Binary Man: Wipe Out D.C. Emancipation Day?
Binary Man has come to our planet to settle disputes, solve problems and make life better. Got an issue for him? Post it below or e-mail him.
Tough times call for tough action, and D.C. Mayor Adrian Fenty has now proposed to eliminate a public holiday--Emancipation Day.
What's that, you say? Well, it's coming right up--April 16--but because the official holiday is just four years old, it still comes as a surprise both to commuters and to city residents, who wake up one fine spring morning each year to learn that the reversible lanes on Connecticut Avenue aren't reversing, and the trash isn't being picked up, and on and on.
Binary Man loves holidays, especially ones that have a real and meaningful connection with great stories in history, and this one certainly qualifies in that regard:
Emancipation Day commemorates the fact that Abe Lincoln freed the District's 3,000 slaves in 1862, almost nine months before he issued his historic Emancipation Proclamation, ending slavery nationwide.
Interestingly, Lincoln did not extend the D.C. model to the rest of the nation, perhaps because it would have been too cumbersome (and expensive) a process. The District's slaves were freed immediately, and were then given the option of being given $100 each and free passage to locations outside the United States where they could create colonies. The plan also compensated former slave owners who were loyal to the Union with up to $300 for each freed slave. The compensation and colonization models were dropped when emancipation went nationwide.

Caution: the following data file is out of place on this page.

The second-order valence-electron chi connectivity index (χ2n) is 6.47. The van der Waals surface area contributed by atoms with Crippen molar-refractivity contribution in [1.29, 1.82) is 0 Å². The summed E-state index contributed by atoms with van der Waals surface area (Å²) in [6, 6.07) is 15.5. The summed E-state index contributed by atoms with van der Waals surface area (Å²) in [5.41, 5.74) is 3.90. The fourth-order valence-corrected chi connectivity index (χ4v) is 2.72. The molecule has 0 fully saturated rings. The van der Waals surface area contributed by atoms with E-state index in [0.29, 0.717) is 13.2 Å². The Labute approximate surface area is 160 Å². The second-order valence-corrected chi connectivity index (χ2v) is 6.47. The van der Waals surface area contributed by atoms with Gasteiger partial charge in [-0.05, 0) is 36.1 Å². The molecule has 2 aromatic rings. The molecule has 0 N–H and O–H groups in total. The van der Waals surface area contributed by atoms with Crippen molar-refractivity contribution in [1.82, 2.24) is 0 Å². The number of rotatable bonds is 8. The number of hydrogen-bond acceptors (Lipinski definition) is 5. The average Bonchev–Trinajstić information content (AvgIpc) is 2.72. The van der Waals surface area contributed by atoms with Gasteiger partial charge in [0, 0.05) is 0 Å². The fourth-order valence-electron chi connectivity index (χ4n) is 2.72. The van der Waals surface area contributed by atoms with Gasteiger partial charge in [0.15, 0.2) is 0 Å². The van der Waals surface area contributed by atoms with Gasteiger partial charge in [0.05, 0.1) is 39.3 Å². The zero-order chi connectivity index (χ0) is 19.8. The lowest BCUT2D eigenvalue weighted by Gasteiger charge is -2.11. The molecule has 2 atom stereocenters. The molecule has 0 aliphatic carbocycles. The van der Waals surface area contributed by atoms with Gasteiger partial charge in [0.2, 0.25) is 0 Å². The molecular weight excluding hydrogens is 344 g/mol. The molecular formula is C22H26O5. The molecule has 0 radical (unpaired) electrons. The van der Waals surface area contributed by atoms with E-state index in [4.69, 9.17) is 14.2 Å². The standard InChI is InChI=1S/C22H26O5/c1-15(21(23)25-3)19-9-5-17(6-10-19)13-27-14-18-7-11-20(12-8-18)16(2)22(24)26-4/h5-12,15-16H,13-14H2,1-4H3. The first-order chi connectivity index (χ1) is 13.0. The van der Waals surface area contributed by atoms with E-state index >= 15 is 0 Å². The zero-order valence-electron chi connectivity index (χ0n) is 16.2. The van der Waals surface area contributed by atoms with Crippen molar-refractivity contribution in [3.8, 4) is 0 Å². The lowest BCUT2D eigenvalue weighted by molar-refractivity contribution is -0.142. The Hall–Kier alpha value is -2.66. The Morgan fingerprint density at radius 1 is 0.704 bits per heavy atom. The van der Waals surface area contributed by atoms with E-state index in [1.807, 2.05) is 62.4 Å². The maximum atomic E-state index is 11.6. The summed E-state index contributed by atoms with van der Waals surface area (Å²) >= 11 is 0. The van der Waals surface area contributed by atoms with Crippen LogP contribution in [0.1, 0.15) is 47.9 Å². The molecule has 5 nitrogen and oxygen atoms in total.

But as fascinating and important a piece of history as D.C. emancipation was, the story of how the day became a city holiday is a contemporary and not terribly thrilling one. The anniversary of the freeing of the slaves was celebrated with parades through the latter part of the 19th century, but after that, nothing special would happen each April 16--until the D.C. Council, prodded by former Ward 5 member Vincent Orange, passed a bill to pay for an annual parade and create a day off for city workers.
The drive to create the holiday was led by Loretta Carter Hanes, a founder of the city's Reading Is Fundamental group. Hanes, though limited to a wheelchair, collected hundreds of signatures on a petition and pushed for more than a decade, finally winning the city's first public holiday of its own.
So: Keep the holiday, or get rid of it?
The Fenty administration argues that scrapping the holiday would save about $2 million--the amount the city has had to spend each Emancipation Day to keep police and fire workers on the job even though the rest of the workforce has the day off. In the scheme of a $5 billion budget, that's a pittance, so Binary Man is not remotely convinced by a purely financial argument.
But the fact that even after four years, hardly anyone knows the holiday exists, and the fact that the city's public employees already suffer from a reputation as a less than fully energetic and engaged workforce add up to a much more persuasive reason to get rid of a holiday that simply has not raised awareness about that splendid and intriguing moment in history.
A holiday, Binary Man believes, ought to celebrate or commemorate something that is already meaningful to the people; holidays ought not be imposed from on high. Sure, everyone loves another day off, especially in the early days of spring, but the holidays that really stick, that really give us both a chance to relax and an opportunity to reflect, are the ones that remind us of people or events that organically became part of the culture's storyline--Memorial Day, Martin Luther King Day, the Fourth of July.
A local holiday would have a tough time making that grade; this one hasn't and there's no reason to believe it would. Let it go.
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